Choosing the right hospital bed is essential in providing the best long-term care for a loved one at home. Clearly, a hospital bed is a lot better than a regular bed as it is customized and designed to meet the needs of a hospital environment. It is fully adjustable, provides ample support to the patient, and adds ease in performing procedures with the patient in bed. Not only will your loved one be more comfortable, you will also find more ease in providing care.
There are several options available on the market today and each type of hospital bed presents its own advantages. Which bed helps you best? It should be the one that addresses the unique medical conditions of your patient. Get to know the general types of beds below and decide which one fits your needs the most.
Manual, Semi-electric, or full electric?
Manual is the best budget option. A manual hospital bed is typically controlled using a hand crank positioned at the foot of the bed. However, because the bed’s functions are all manual the caregiver is needed every time the patient wants to change position. Also, the range of positions available to a manual hospital bed is limited. This makes a manual hospital bed an ideal option for patients who do not require frequent changes in position.
Meanwhile, a semi-electric bed has both manual and electric functions. It is also an economical option, particularly if the patient is unable to operate a manual bed. The head and foot adjustments are electric and are controlled by a hand pendant. However, adjusting the height of the bed is still done manually through a hand crank. If your patient needs frequent repositioning of the head and legs, this is the one that you should get for your home.
A full electric bed is the most convenient option if the patient’s position needs to be changed every few minutes or so. It is the most expensive of these 3 kinds of hospital beds, but it offers the most support and convenience. Everything is motorized and manipulated by a remote, meaning there is no need for manual labor here. With the push of a button, the patient or the caregiver can easily adjust the head and feet sections as well as the height of the bed.
This type of bed allows the patient to get in and out of bed more comfortably and lets the caregiver change the linens with ease. The range of positions it offers can be much more varied and may include Trendelenburg, reverse Trendelenburg, and cardiac chair positions. What happens if the power is out? Many full electric beds have a backup battery that can be used as a power source for emergencies.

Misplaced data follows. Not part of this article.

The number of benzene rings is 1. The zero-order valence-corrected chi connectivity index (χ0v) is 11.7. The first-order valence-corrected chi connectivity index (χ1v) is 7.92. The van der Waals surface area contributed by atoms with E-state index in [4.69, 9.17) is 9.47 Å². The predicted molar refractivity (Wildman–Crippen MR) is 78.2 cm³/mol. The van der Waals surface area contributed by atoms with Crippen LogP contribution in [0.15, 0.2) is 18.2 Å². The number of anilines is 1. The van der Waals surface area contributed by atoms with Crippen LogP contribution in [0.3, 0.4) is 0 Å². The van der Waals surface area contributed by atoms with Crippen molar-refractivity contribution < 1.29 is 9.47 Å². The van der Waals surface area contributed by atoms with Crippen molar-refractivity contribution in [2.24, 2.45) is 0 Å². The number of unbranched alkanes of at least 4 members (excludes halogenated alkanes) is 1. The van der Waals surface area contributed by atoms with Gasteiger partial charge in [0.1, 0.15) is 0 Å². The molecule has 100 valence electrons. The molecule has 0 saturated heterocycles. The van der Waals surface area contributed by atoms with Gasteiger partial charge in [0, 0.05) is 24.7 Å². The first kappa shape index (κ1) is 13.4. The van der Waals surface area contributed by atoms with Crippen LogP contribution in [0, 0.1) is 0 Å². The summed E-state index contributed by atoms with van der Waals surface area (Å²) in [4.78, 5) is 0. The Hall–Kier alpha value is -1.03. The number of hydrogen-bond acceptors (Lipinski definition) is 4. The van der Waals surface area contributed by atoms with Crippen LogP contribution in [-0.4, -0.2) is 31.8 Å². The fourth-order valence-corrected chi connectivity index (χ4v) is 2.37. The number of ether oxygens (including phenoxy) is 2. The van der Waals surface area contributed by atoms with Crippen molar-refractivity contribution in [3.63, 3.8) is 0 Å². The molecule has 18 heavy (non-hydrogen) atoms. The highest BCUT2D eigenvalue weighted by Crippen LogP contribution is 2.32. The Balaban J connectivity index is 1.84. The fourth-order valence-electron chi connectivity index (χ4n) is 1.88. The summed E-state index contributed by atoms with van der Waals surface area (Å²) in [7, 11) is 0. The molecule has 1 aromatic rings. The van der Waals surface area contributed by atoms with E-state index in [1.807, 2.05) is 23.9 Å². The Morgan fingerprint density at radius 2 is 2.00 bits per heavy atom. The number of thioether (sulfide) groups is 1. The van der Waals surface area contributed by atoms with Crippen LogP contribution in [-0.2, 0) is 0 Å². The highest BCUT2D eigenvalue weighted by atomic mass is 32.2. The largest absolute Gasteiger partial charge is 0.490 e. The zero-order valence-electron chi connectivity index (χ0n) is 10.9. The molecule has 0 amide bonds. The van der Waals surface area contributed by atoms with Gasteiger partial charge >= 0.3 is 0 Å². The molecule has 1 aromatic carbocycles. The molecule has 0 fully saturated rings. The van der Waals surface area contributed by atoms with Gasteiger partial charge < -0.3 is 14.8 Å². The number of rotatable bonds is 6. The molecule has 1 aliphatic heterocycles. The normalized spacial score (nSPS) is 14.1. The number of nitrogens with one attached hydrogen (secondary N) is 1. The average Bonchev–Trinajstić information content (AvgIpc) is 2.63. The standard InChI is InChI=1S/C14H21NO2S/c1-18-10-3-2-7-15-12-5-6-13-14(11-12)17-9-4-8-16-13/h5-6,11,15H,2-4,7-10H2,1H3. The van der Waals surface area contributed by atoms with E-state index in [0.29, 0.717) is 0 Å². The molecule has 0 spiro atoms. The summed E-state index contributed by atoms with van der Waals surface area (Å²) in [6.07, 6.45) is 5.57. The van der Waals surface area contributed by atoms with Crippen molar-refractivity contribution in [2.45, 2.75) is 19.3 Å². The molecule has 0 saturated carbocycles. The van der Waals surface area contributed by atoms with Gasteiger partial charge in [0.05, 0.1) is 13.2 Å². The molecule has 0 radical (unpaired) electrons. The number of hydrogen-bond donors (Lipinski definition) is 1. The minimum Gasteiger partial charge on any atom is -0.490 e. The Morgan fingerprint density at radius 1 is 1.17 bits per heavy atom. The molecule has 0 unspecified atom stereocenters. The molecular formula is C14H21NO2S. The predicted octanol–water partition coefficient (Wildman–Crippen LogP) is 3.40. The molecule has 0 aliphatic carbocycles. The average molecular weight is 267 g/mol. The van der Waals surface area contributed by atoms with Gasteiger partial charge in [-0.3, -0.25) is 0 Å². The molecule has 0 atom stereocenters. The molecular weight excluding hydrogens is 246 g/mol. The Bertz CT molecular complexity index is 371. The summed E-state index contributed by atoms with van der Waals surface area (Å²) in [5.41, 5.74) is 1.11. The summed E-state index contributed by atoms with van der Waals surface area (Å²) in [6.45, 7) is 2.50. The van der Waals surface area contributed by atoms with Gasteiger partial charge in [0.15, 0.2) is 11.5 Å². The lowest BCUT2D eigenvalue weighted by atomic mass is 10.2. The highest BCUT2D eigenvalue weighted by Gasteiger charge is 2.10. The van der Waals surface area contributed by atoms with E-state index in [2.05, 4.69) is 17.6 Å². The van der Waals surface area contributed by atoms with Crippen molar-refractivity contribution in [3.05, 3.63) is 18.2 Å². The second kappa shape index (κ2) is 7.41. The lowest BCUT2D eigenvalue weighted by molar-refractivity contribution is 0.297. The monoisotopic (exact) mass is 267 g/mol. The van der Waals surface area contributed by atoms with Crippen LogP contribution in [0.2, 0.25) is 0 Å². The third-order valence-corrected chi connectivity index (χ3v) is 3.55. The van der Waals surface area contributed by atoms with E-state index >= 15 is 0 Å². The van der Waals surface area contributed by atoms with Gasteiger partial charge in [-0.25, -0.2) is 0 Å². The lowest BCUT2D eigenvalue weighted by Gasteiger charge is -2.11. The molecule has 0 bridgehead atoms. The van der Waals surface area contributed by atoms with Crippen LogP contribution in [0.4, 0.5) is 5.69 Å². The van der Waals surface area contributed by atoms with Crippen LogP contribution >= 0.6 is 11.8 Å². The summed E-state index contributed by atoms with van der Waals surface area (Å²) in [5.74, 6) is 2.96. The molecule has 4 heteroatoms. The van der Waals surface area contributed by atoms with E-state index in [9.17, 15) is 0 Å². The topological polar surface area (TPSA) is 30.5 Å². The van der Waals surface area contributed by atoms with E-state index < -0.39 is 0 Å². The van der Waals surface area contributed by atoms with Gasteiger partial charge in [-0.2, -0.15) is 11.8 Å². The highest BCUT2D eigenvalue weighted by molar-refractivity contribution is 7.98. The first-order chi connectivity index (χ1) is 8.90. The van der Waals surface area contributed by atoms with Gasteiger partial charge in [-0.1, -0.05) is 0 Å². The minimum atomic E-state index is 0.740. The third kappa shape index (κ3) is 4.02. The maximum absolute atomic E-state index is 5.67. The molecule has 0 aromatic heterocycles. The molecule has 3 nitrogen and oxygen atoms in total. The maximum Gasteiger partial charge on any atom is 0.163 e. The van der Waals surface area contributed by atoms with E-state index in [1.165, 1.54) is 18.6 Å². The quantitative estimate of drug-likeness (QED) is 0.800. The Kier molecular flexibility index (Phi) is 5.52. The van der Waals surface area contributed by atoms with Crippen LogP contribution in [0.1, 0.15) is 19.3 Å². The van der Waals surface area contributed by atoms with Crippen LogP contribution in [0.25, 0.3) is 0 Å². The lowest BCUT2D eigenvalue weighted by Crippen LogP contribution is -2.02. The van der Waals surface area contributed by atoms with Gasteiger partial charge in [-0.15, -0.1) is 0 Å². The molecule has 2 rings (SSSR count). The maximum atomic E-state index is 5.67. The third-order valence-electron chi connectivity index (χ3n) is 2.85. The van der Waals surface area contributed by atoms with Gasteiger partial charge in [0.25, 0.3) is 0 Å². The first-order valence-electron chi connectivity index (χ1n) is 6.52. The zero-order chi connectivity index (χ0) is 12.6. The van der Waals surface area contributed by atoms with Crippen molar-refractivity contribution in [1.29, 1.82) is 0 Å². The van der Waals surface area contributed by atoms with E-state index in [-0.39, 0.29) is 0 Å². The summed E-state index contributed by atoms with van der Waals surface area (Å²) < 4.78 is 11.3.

Other Available Options
Hospital beds that look like normal beds exist, too. These are called adjustable hospital beds. These beds put top priority to aesthetics over functionality, as they are designed to be a permanent feature in a home or facility. However, as the name suggests, this type of bed also has adjustable parts and sections.
Another fully electric kind is the specialty hospital bed, the most common type of bed used in hospitals. This specialty bed is designed for commercial use and it can be very expensive. However, it offers more options compared to the standard hospital bed found in homes and residences.
There’s also the hi-low bed which, as its name suggests, has a very adjustable height. It can be set up to have a height of 7 inches, making it a great choice for restless patients who have a high risk of falling out of bed. For best results, this bed can be combined with a safety floor mat and a half or full-length bed rail.
There is no shortage of options for hospital beds. The challenge is finding a one that will perfectly meet the needs of the patient who will use it. Before shopping, make sure that you review the features that you need in a bed. This way, you can narrow down your options to types and models that will be of most use to the patient and the caregiver.
Author: Monica Mendoza